Wrangling JSON Arrays: Zed vs SQL

Author James Kerr

Arrays are prevalent in programming languages, NoSQL databases, and storage formats like JSON and YAML. However, most table-based systems were not designed to handle them. Storing arrays usually requires an extension and querying them with SQL is awkward. You certainly don’t want to export them to a CSV.

The Zed data model was designed to harness the power of both relational tables and schema-less objects. Let’s see how it handles arrays.

Example Problem

Imagine you have an API that returns an array of objects. You need to convert that API response into a CSV file to upload into your relational database. We will use Zed to transform this data.

    "data": [
        {"position": [0,0]},
        {"position": [0,1]},
        {"position": [1,0]},
        {"position": [1,1]},
        {"position": [0,2]},
        {"position": [2,0]},
        {"position": [2,2]}

To follow along, download the zq binary and use like so:

zq '<zed script>' <data file>

All the Zed examples in this post can be placed where the <zed script> placeholder is above.

The “over” Operator

Let’s start by removing that top-level object. In Zed, we can iterate over an array and move each item into the main sequence of values. We do this by using the over operator and passing it the name of the field that contains the array. Here we iterate over the data property.

over data	

This unwrapped the array and produced a sequence of object values instead. Now let’s pipe that output to our next segment which goes over the position property on each of these objects.

over data | over position

This is interesting. Zed unwrapped each array at the position property and put its values into the main sequence of result values. We essentially flattened the position arrays into a single sequence of integers. This might be useful for some problems, but not with this dataset.

Let’s keep those arrays intact, but remove the outer object.

over data | yield position

You can think of the yield operator as a “return” in programming languages. It outputs something to the next script segment. By default, all matching values are yielded at the end of a script, but here we only yield the position field.

The “scoped over” Variation

Now let’s suppose we need to add a constant to each coordinate point. To do this, we will see a variation of the over operator called the “scoped” over. It will create a sub-sequence of values for each array it encounters. That sequence can be operated on just like any other sequence of values. Having the scope is useful because the sub-sequence can be collected back up into a single array value. Take a look.

over data | over position => (this + 256 | collect(this))

You can think of the script between the parens as a streaming map function. The value of this in the parens is the integer within those position arrays. Each integer will have the number 256 added to it, then those values will be piped to collect, an aggregate function which receives a sequence of values and puts them all into a single array value.

Finally, let’s put this in the proper format for our CSV import.

over data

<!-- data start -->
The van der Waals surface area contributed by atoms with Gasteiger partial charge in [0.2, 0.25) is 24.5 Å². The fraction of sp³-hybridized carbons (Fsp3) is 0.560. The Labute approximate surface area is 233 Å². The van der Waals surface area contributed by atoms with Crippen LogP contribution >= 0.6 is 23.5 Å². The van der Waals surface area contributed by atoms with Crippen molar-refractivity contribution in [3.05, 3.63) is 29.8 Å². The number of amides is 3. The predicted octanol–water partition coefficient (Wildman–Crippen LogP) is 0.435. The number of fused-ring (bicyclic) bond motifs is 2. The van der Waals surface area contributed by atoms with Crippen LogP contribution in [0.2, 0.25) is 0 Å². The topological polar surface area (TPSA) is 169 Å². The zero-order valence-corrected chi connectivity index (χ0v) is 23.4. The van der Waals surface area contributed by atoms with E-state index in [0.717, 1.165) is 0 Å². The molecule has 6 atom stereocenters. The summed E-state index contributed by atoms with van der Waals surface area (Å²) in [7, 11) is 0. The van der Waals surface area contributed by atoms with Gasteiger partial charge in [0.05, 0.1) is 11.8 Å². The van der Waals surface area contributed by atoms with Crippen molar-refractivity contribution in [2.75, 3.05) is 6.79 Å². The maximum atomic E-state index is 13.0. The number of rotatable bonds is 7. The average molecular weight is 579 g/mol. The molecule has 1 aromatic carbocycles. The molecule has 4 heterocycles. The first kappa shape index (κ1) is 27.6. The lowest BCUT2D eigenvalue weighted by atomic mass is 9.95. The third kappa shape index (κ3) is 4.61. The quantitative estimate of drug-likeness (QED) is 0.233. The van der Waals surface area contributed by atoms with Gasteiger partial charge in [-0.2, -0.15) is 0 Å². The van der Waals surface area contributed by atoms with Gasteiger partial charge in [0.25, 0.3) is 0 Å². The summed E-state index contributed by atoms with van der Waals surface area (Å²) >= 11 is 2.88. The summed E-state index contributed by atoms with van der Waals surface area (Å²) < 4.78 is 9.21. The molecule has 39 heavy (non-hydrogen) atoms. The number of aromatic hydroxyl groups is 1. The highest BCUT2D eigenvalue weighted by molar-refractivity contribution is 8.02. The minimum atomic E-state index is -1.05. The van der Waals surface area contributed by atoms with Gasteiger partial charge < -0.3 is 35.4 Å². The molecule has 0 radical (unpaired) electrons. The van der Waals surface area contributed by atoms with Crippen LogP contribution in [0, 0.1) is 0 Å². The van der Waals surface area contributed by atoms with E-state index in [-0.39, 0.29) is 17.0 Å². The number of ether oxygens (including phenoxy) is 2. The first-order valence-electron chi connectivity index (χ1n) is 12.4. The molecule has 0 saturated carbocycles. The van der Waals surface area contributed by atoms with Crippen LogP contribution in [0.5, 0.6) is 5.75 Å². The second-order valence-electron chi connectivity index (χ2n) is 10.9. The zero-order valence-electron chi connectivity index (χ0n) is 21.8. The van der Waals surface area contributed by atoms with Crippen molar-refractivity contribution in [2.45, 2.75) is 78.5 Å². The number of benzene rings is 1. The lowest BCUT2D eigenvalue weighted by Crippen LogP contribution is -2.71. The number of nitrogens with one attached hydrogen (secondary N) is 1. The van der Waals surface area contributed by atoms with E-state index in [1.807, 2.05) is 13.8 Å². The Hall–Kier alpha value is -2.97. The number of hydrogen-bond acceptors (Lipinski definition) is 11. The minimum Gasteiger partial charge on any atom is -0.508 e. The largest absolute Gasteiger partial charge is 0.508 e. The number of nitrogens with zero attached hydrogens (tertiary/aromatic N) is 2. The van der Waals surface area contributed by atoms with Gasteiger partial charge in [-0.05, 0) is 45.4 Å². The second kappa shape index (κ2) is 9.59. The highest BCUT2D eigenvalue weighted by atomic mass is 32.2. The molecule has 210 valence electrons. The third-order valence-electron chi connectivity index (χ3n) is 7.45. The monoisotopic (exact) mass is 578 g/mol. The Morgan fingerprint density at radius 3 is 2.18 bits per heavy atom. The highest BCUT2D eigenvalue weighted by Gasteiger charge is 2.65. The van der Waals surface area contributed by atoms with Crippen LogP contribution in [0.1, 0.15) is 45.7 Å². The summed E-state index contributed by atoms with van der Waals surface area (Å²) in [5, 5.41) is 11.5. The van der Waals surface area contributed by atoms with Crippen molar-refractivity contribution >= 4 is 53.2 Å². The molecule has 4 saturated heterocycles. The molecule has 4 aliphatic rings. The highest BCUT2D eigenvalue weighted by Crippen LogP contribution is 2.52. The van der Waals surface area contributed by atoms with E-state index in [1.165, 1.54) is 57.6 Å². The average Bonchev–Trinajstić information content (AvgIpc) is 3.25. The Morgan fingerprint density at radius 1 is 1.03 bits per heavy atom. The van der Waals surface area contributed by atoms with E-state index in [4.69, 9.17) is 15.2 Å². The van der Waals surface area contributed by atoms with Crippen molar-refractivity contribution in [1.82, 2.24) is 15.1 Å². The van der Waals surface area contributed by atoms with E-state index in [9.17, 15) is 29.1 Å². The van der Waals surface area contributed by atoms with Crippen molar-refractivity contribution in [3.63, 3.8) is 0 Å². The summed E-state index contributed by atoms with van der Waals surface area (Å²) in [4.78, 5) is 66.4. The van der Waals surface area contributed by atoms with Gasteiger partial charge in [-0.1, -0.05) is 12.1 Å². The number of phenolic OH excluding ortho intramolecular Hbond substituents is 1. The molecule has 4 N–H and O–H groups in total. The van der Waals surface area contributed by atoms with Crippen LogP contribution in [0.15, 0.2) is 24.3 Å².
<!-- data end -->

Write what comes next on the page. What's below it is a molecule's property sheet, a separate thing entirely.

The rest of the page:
| over position => (this + 256 | collect(this)) 
| yield {x: this[0], y: this[1]}

In this last segment of our script, we yield an object literal with an x property and y property. The value of this is the array containing the two numbers. We can access the items in the array with standard square bracket indexing passing in the index of the item, this[0].

In Zed, if you are yielding an object literal, you can omit the yield keyword as it is implied. The final version of our ETL script looks like this.

over data 
| over position => (this + 256 | collect(this)) 
| {x: this[0], y: this[1]}

Using Zed with zq

If you have this data in a file, you could create the CSV file with the zq command line utility.

 zq -f csv '
 over data 
 | over position => (this + 256 | collect(this)) 
 | {x: this[0], y: this[1]}
 ' my-data.json

The syntax for this zq command above is:

zq -f <output format> '<zed script>' <data file>

zq can read and write to many data formats including JSON, CSV, and Parquet. It’s like the Rosetta Stone of data.

Wrapping Up

In this article we’ve seen how to:

  • unwrap an array into a sequence of values,
  • flatten nested arrays by using a series of “over” operators,
  • operate on each item of an array,
  • collect a sequence of values into an array,
  • and access the items within an array.

It’s easy to get excited about all the ways Zed makes working with data simpler.

What is Zed?

Zed is a platform for managing, storing, and processing data. It’s a superset of both schema-defined tables and unstructured documents; an emerging concept we call super-structured data.

The storage layer, type system, query language, zq command-line utility, and Zui desktop app are a few of the Zed tools available to the data community.

How Would This Look in SQL?

With the JSON extension enabled in DuckDB, we can achieve the same results with these queries.

To flatten all the array items into a single column:

 duckdb -c "
 WITH arrays AS (
    SELECT unnest(data).position AS pos
    FROM read_json_auto('data.json')
 SELECT unnest(pos) from arrays
│ unnest(pos)│   uint64    │
14 rows   │

And our final output would look like this:

 duckdb -c "
 WITH arrays AS (
    SELECT list_transform(
        unnest(data).position, n -> (n + 256)::INTEGER
    ) AS pos
    FROM read_json_auto('lateral.json')
 SELECT pos[1] as x, pos[2] as y from arrays
│   x   │   y   │
│ int32 │ int32 │

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